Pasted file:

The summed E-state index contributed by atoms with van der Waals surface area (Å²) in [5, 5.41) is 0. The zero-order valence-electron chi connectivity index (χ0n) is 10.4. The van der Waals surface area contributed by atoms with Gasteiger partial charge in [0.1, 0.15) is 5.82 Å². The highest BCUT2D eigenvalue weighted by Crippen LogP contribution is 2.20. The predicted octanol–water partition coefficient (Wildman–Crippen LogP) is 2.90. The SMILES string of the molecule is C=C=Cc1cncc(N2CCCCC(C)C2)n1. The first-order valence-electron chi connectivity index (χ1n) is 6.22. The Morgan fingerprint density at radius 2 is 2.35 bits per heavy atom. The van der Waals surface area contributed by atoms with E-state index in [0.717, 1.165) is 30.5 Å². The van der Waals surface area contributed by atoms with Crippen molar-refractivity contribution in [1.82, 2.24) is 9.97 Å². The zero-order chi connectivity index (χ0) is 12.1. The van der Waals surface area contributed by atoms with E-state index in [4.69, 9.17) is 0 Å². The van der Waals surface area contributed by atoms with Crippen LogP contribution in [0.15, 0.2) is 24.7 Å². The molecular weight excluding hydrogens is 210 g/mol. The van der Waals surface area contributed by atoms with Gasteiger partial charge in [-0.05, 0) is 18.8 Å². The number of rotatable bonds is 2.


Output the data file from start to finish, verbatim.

The summed E-state index contributed by atoms with van der Waals surface area (Å²) in [5, 5.41) is 0. The zero-order valence-electron chi connectivity index (χ0n) is 10.4. The van der Waals surface area contributed by atoms with Gasteiger partial charge in [0.1, 0.15) is 5.82 Å². The highest BCUT2D eigenvalue weighted by Crippen LogP contribution is 2.20. The predicted octanol–water partition coefficient (Wildman–Crippen LogP) is 2.90. The SMILES string of the molecule is C=C=Cc1cncc(N2CCCCC(C)C2)n1. The first-order valence-electron chi connectivity index (χ1n) is 6.22. The Morgan fingerprint density at radius 2 is 2.35 bits per heavy atom. The van der Waals surface area contributed by atoms with E-state index in [0.717, 1.165) is 30.5 Å². The van der Waals surface area contributed by atoms with Crippen molar-refractivity contribution in [1.82, 2.24) is 9.97 Å². The zero-order chi connectivity index (χ0) is 12.1. The van der Waals surface area contributed by atoms with E-state index in [4.69, 9.17) is 0 Å². The van der Waals surface area contributed by atoms with Crippen LogP contribution in [0.15, 0.2) is 24.7 Å². The molecular weight excluding hydrogens is 210 g/mol. The van der Waals surface area contributed by atoms with Gasteiger partial charge in [-0.05, 0) is 18.8 Å². The number of rotatable bonds is 2.